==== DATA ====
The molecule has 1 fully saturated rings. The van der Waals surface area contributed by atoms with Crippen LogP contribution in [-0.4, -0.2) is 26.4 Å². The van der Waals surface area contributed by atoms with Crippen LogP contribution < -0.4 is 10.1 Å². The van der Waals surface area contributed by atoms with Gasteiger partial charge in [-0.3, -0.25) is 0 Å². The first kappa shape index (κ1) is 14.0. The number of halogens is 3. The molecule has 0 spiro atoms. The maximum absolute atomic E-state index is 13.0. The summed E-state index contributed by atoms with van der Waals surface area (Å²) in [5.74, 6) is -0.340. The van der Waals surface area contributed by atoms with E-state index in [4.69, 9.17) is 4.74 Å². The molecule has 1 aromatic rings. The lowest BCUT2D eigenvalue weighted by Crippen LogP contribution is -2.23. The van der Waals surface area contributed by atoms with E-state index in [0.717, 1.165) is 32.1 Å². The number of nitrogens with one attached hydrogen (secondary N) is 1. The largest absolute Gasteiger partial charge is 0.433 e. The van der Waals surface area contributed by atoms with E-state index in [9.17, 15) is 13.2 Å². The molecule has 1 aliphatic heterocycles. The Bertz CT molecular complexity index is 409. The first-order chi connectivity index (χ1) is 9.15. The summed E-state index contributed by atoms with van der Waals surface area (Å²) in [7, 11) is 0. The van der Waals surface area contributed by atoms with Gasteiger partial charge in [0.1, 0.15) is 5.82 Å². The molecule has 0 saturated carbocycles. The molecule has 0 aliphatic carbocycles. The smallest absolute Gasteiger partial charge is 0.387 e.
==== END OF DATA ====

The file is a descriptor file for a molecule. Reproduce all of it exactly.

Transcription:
The molecule has 1 fully saturated rings. The van der Waals surface area contributed by atoms with Crippen LogP contribution in [-0.4, -0.2) is 26.4 Å². The van der Waals surface area contributed by atoms with Crippen LogP contribution < -0.4 is 10.1 Å². The van der Waals surface area contributed by atoms with Gasteiger partial charge in [-0.3, -0.25) is 0 Å². The first kappa shape index (κ1) is 14.0. The number of halogens is 3. The molecule has 0 spiro atoms. The maximum absolute atomic E-state index is 13.0. The summed E-state index contributed by atoms with van der Waals surface area (Å²) in [5.74, 6) is -0.340. The van der Waals surface area contributed by atoms with E-state index in [4.69, 9.17) is 4.74 Å². The molecule has 1 aromatic rings. The lowest BCUT2D eigenvalue weighted by Crippen LogP contribution is -2.23. The van der Waals surface area contributed by atoms with E-state index in [0.717, 1.165) is 32.1 Å². The number of nitrogens with one attached hydrogen (secondary N) is 1. The largest absolute Gasteiger partial charge is 0.433 e. The van der Waals surface area contributed by atoms with E-state index in [9.17, 15) is 13.2 Å². The molecule has 1 aliphatic heterocycles. The Bertz CT molecular complexity index is 409. The first-order chi connectivity index (χ1) is 9.15. The summed E-state index contributed by atoms with van der Waals surface area (Å²) in [7, 11) is 0. The van der Waals surface area contributed by atoms with Gasteiger partial charge in [0.1, 0.15) is 5.82 Å². The molecule has 0 saturated carbocycles. The molecule has 0 aliphatic carbocycles. The smallest absolute Gasteiger partial charge is 0.387 e.